By JLP | January 30, 2007
If you are thinking about buying a house, either for the first time or upgrading, it is a good idea to calculate how much of a mortgage payment can you afford. It’s best to calculate these numbers BEFORE you start looking for a house. Otherwise, you run the risk of clouding your judgment or wasting your time looking at houses you can’t afford. So, how do we calculate how much we can afford? It’s not a hard calculation but it does require you to be honest with yourself.
I got this step-by-step calculation out of Suze Orman’s The Road to Wealth, which I think is Suze’s best book. I’m not a big Suze Orman fan but some of the stuff she says makes a lot of sense.
STEP 1 – Figure Out Your Net Income
This is your income minus:
- Social Security withholding
- retirement contributions
- and anything else that is taken directly out of your check
For this example, we’ll assume that your monthly NET income is $4,500.
STEP 2 – Add Up Your Monthly Payments on ALL Your Debt
These items can include the following:
- student loans
- car payments
- credit card payments
NOTE: do not include your rent or current mortgage payment.
If this number is MORE THAN 30% of your net income (or $1,350 using the $4,500 from above), STOP! You have too much debt! Your first priority should be to pay down your current debts so that you can better afford a mortgage payment in the future. I think this is prudent advice.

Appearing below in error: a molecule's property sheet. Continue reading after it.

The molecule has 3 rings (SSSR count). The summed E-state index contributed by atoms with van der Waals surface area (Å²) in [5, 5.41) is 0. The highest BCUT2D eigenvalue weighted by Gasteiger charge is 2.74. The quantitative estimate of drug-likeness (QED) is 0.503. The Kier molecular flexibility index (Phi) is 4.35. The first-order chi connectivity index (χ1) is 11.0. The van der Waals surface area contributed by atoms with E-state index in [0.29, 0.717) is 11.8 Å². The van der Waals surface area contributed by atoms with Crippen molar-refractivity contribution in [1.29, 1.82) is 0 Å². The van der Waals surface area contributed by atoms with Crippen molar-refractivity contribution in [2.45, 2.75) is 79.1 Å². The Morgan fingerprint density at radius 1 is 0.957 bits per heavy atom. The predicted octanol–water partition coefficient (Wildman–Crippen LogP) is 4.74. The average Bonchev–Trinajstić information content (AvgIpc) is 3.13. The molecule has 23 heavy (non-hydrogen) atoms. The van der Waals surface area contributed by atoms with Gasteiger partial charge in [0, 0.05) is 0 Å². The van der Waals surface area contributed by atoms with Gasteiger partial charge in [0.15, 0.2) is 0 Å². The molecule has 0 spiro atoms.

STEP 3 – Add Up ALL Your Monthly Living Expenses
Be sure to include EVERYTHING (even items that are marked savings). Be honest with yourself. If it’s something you pay once a year, divide it by 12 to get the monthly amount.
NOTE: Again, do not include your rent or current mortgage payment.
Subtract your monthly expenses from your net income (found in STEP 1). What’s left over is the MAXIMUM amount that you can afford to spend on your mortgage payment (including property taxes, homeowner’s insurance, maintenance, PMI, and any other hidden costs that come with home ownership.)
Keep in mind that this formula does not include any tax benefits that might be available to you via income tax deductions. It would be beneficial for you to sit down with your tax consultant or your tax software and run the numbers to see what type of deductions you might be able to get. Any deductions will lower your monthly costs of homeownership.
Whatever you do, DO NOT rely on the mortgage lender/broker to tell you what you can or can’t afford. Trust me, most of them are not looking out for your best interest. They want to sell you a loan and make as much money as possible. Yes, there are some qualifications involved in getting a loan, but I know from experience that lenders will lend you more than you might be comfortable with.
What if you’re not ready for a mortgage payment? Don’t sweat it. Pay down your debts, save up some money, and have patience.